A parade of troopers dubbed the IOI Sixers stormed up and down downtown Austin calling for the capture of Wade Watts and offered people passing by a $1 million reward.

Watts, who goes by the avatar Parzival, is not your ordinary fugitive. He is a lead character in Ready Player One, the upcoming action-adventure, futuristic film from Steven Speilberg that is inspired by the Ernest Cline bestselling book of the same name.

The plead from the IOI Sixers was a guerrilla marketing stunt designed to get SXSW attendees wondering exactly what was happening and bring them to the doors of movie’s two-story arcade space in downtown.

Warner Bros. and HTC Vive are taking over Brazos Hall at SXSW this week to promote the forthcoming film with eight pieces of virtual reality content across separate demo bays. The experiential marketing activation is designed to further push the promise of virtual reality toward mainstream adoption while showing the film’s immersive entertainment qualities.

“We want people to understand that VR is now,” J.B. McRee, senior manager of product marketing for HTC Vive, told AListDaily. “We’re using SXSW as a space to promote VR and a film that a lot of people may not know about, while also tapping into its built-in fan base.”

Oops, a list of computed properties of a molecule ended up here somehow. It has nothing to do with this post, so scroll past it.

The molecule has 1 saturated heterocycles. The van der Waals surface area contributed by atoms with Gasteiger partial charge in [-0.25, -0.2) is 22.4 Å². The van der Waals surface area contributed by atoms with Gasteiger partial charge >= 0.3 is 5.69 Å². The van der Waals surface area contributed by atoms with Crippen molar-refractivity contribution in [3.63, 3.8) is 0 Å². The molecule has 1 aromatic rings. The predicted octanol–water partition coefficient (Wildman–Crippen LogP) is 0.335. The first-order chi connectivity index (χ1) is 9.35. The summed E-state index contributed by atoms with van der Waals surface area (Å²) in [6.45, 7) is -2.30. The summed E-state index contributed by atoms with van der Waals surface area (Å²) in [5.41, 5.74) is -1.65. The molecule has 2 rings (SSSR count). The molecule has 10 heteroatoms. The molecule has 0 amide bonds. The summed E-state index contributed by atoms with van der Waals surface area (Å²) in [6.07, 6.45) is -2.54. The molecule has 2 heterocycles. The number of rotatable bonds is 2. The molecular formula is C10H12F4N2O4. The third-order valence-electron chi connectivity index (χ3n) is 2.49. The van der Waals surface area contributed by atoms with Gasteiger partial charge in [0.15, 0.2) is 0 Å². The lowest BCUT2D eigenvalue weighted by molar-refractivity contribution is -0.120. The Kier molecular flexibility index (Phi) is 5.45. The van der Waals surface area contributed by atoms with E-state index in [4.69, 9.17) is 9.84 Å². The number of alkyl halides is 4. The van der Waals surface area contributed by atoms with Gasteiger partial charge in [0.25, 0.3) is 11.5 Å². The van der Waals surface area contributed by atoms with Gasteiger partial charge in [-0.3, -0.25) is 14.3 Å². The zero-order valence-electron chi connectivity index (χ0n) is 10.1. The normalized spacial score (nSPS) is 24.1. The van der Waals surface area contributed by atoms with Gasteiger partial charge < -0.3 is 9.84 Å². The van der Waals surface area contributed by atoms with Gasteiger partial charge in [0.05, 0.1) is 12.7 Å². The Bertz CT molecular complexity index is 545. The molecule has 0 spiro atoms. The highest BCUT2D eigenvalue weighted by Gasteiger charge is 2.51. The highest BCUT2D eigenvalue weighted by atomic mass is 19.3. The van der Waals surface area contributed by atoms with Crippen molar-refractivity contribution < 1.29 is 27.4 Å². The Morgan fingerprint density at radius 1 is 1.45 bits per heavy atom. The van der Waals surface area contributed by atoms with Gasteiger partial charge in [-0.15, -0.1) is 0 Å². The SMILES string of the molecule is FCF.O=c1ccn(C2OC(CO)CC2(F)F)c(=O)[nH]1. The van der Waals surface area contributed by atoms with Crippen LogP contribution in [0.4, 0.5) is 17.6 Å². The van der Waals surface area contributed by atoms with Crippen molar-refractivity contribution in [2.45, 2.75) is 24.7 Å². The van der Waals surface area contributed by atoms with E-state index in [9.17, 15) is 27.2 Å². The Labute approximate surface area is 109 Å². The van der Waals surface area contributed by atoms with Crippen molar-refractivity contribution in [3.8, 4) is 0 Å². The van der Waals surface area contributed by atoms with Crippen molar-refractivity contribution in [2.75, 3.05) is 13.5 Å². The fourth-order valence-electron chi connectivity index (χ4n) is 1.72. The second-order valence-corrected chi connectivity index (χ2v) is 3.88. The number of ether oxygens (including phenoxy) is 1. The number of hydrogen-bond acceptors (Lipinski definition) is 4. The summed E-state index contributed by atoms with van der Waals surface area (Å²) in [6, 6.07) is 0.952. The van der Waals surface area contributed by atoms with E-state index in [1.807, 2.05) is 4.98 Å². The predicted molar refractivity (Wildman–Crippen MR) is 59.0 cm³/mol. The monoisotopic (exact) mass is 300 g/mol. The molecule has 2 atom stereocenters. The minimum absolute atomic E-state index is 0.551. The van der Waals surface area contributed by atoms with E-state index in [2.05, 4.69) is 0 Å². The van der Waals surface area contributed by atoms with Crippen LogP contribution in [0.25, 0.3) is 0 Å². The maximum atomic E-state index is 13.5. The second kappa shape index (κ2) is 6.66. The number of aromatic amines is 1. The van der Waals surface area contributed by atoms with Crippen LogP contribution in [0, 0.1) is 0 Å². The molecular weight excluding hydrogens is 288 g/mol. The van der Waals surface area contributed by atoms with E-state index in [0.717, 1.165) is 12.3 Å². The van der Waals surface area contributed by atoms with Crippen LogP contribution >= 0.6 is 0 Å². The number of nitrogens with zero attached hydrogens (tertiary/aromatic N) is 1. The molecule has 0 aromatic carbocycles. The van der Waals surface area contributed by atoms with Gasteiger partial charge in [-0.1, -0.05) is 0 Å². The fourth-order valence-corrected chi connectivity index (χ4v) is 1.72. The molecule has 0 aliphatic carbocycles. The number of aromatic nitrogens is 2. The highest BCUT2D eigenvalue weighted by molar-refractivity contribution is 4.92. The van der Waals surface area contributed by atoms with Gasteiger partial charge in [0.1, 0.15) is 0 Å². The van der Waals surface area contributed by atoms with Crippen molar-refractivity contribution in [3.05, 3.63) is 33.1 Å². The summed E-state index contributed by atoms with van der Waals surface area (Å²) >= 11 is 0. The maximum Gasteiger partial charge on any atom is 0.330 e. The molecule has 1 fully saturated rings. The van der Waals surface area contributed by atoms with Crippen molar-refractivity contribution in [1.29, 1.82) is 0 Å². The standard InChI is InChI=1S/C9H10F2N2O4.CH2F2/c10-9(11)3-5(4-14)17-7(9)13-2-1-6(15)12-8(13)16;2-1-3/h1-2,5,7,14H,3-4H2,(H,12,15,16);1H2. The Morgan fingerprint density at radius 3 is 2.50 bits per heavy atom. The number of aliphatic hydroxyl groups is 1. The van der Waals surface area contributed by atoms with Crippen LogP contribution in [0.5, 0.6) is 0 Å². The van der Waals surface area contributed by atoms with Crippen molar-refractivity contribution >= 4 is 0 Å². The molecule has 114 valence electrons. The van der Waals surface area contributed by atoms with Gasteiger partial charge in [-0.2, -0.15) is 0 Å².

McRee is hoping each of the vastly different VR experiences HTC has created will help increase the awareness and demand for the film, which is eyeing a $45 million debut. Each piece of content represents different key elements from the book, and the adaptations are inspired by the movie’s universe, which is set in the year 2045.

“Everything at SXSW is a mere representation of what was represented in the book,” said McCree. “VR gives us a unique way to expose the book to a technology a lot of people are excited about.”

For those who are not in Austin, fear not any potential FOMO. All of the SXSW-released Ready Player One content is scheduled to be made available on HTC Vive headsets and will be free to download on Viveport and Steam before the movie makes its way to theaters on March 29.

HTC is also adding to the movie marketing plan by launching a national VR arcade program that will distribute the SXSW content across the country.

Many prognosticators have predicted that the movie is in a unique position to deliver on the promise of VR, dating back to when the release was originally announced.

Just last week, Ready Player One released posters by leveraging nostalgia. The response, however, could best be described as mixed.

It will be a lot clearer how consumers feel about the film’s marketing ambush come springtime, and if SXSW and VR offered a helping hand to resonate with audiences long after they left theaters.